NEW DELHI (Reuters) - This week’s conflict between India and Pakistan, which involved air strikes in each other’s territories for the first time by the two nuclear-armed nations, has sparked fears of a nuclear confrontation.
Below is a look at their nuclear capabilities:
India has much stronger conventional armed forces than Pakistan, but both countries have comparable nuclear arsenals.
Pakistan has 140-150 nuclear warheads compared to India’s 130-140 warheads, according to a 2018 report by the Stockholm International Peace Research Institute (SIPRI).
They are comparable in the sense that both have the capability to strike each other’s territories and cause immense damage and massive loss of life.
India’s nuclear-powered ballistic missile submarine “INS Arihant” became operational last year, giving the country a “nuclear triad” – the ability to launch nuclear strikes by land, air and sea.
Pakistan is working on sea-launched cruise missiles to complete its own triad.
Pakistan has longer-range nuclear weapons, such as the Shaheen 3 missile that can reach India’s Andaman Islands near Southeast Asia. India is developing long-range ballistic missiles able to strike targets across China.
“I think the most important thing to take away about the nuclear capabilities ... is that they both hold each other vulnerable, which means a nuclear conflict in South Asia would be devastating,” said Ankit Panda, an adjunct senior fellow at the Washington D.C.-based Federation of American Scientists.
“They can hit each other’s key urban centres,” he added.
India has a “no first use” policy, meaning it has pledged to not strike first. It aims to make retaliatory strikes so powerful that an opponent would be unable to strike back.
Pakistan has not stated a “no first use” policy and there is little known about its nuclear doctrine.
“Pakistan tends to use its nuclear capabilities to act as a deterrent for any kind of military intervention by India,” said Grace Liu, a research associate at the James Martin Center for Nonproliferation Studies.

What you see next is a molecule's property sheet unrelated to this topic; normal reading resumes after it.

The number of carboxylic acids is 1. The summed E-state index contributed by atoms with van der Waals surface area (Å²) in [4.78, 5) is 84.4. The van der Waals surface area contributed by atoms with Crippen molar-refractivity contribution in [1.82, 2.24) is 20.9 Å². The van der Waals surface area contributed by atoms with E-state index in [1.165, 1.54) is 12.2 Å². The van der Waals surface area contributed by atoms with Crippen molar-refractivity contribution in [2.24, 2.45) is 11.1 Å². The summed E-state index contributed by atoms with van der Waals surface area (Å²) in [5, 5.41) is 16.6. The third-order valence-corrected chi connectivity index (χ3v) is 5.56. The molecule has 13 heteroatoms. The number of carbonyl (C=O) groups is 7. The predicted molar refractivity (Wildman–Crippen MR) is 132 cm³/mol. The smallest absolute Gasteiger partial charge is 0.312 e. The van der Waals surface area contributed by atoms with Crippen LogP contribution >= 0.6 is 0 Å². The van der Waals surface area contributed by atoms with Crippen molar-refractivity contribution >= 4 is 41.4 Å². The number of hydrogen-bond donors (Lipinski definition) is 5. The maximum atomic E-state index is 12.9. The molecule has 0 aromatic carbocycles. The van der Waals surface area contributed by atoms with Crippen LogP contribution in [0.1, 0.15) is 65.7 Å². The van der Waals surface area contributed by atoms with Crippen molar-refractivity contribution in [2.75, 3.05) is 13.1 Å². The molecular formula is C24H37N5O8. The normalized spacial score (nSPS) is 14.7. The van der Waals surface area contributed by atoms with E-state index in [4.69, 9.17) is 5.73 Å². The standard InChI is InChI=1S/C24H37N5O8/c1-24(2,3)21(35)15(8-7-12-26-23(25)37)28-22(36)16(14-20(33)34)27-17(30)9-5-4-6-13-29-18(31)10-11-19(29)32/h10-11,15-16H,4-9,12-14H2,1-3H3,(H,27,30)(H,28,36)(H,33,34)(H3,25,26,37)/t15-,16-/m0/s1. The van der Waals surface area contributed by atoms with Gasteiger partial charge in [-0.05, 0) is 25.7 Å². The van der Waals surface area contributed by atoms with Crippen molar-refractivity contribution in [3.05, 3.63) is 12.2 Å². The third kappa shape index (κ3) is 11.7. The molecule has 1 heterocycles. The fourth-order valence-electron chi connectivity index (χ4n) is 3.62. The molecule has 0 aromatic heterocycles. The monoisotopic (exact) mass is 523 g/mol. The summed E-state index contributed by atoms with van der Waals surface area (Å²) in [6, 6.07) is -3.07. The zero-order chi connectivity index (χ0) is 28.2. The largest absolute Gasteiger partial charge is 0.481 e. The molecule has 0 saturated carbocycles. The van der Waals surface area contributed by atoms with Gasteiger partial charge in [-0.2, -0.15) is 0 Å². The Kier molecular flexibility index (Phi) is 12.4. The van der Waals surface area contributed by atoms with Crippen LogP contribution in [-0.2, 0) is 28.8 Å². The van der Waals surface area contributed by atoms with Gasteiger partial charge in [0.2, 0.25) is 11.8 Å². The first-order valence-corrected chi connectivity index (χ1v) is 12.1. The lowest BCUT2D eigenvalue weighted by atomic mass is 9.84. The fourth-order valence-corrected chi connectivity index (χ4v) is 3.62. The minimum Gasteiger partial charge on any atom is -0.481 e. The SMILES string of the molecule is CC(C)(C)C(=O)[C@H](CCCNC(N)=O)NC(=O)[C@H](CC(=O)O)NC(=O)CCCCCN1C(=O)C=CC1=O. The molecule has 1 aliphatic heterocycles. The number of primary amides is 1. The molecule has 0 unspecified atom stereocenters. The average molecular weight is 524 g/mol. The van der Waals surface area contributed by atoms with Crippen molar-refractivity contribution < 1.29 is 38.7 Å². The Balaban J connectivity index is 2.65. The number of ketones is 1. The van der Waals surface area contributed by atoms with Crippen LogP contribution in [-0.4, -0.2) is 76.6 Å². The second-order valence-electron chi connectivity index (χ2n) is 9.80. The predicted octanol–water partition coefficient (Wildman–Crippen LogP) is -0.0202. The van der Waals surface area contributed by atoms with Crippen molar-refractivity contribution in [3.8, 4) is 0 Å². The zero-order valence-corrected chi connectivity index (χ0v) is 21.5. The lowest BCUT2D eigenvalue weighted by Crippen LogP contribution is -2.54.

“If there had to be a first use between India and Pakistan it would seem that it would be by Pakistan,” she said.
However, if faced with the threat of a nuclear attack, India could strike first. “You can always come back later and say ‘we had been provoked to this point’,” said Pervez Hoodbhoy, a prominent nuclear physicist based in Islamabad.
India and Pakistan have taken different paths to develop their nuclear arsenals.
India is believed to have sought nuclear capabilities after its defeat in a brief 1962 border war with China.
For Pakistan, weapons experts say it was the Indo-Pakistani War of 1971 that led to the independence of Bangladesh and proved a turning point for Islamabad.
“Pakistan sees nuclear weapons as the only way to prevent a repeat of something like 1971 ever happening again, when its territory was effectively cut in half, with Bangladesh created out of what used to be East Pakistan,” said Panda.
Since then, the countries have engaged in an arms race that has outpaced traditional nuclear rivals. “I don’t think we see the level of tit-for-tat development between the U.S. and Russia that we do in the India and Pakistan programs,” said Liu.
India in recent years has developed solid fuel missiles in canisters that require warheads to be already fitted onto the missiles, increasing the turnaround time of the weapon. Previously, it said it kept warheads separate from missiles.
“That makes things a little bit easier to use if you’re India, but it also makes Pakistan worry more about India potentially breaking its ‘no first use’ pledge,” said Panda.
While Pakistan has been more vocal about its nuclear prowess, some analysts say, India – which is building nuclear plants for power generation – is more measured.
“India tries to be very, very careful and very, very secretive about the role of its nuclear weapons because making them public does not benefit the kind of status it seeks in the world community,” Panda said.
The risk of rogue elements gaining control of nuclear weapons is higher in Pakistan, home to several militant groups, including some that have attacked its military facilities.
As for the threat of actual nuclear war, some experts say Pakistan sees the weapons more as a deterrent to prevent a situation from escalating.
“The core objective is to get international attention,” said Sadia Tasleem, a professor of defence studies at Quaid-i-Azam University in Islamabad. “It’s about sending a signal that this option is being considered.”
“Nuclear weapons these days are maintained mainly to avoid asymmetry,” said Air Marshal V. Patney, an executive committee member at the New Delhi-based Institute of Defence Studies and Analysis.
Reporting by Zeba Siddiqui in NEW DELHI; Editing by Martin Howell and Darren Schuettler